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Instruments currently produced in southeast London, England since 1986.
Mo Clifton began designing and building instruments in 1986 after spending twelve years engineering and sixteen years studying, teaching design and technology. He found that the bass guitar he had played for a few years with a blues band was beginning to give him shoulder problems so he designed and made a headless bass. The design was very successful and he made a few before being asked by Simon Woolf, a fine London upright player, to help him design an electric upright bass.
The Clifton Upright Bass has become the instrument for which Mo is best known and there are around 100 of these around the world. When flying instruments around became a big problem a few years ago, Mo designed the Frequent Flyer, a 41 in. scale upright which collapses down to fit easily in an overhead locker and this too has enjoyed popularity. There is also a 36 in. scale Mini -Upright for bass guitarists who want more of a double bass feel and sound.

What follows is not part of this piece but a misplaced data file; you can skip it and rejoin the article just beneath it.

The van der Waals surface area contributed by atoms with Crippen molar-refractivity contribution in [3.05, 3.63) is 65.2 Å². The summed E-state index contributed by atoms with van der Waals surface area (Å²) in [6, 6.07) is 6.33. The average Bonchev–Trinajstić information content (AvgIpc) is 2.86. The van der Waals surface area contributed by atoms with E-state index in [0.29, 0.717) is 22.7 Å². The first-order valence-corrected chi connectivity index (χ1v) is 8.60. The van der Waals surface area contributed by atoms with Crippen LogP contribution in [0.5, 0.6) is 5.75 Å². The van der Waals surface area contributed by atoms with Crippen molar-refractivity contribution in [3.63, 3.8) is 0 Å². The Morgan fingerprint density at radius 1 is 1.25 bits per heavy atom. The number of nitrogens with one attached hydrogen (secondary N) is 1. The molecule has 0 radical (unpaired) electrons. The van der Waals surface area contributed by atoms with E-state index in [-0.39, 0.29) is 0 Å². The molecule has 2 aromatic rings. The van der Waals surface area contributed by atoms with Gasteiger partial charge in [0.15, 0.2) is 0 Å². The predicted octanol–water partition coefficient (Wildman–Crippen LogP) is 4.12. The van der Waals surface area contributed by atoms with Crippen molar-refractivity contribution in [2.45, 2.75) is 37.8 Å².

The original headless four-, five-, and six-string Downright Basses are still produced, along with a short scale lightweight bass guitar; the Cherry Bass (named after its English cherry body) and a number of custom designed guitars and basses for customers who have particular needs which the stores cannot fulfill.
Mo is essentially a problem solver with a particular bias towards electric stringed instruments. Devices such as the Clifton Tail-Lift, designed to soften the action and improve the response of double basses and a double-sided magnetic pickup for a sitar, or an instrument like the electric saz were all commissioned by a particular musician with a need for something different.
Although Mo is now semi-retired, spending a few months each year in France, he is still continuing to practice his skills and welcomes orders for his existing designs or for something entirely different. For more information, visit Clifton's website.

From Blue Book Publications:

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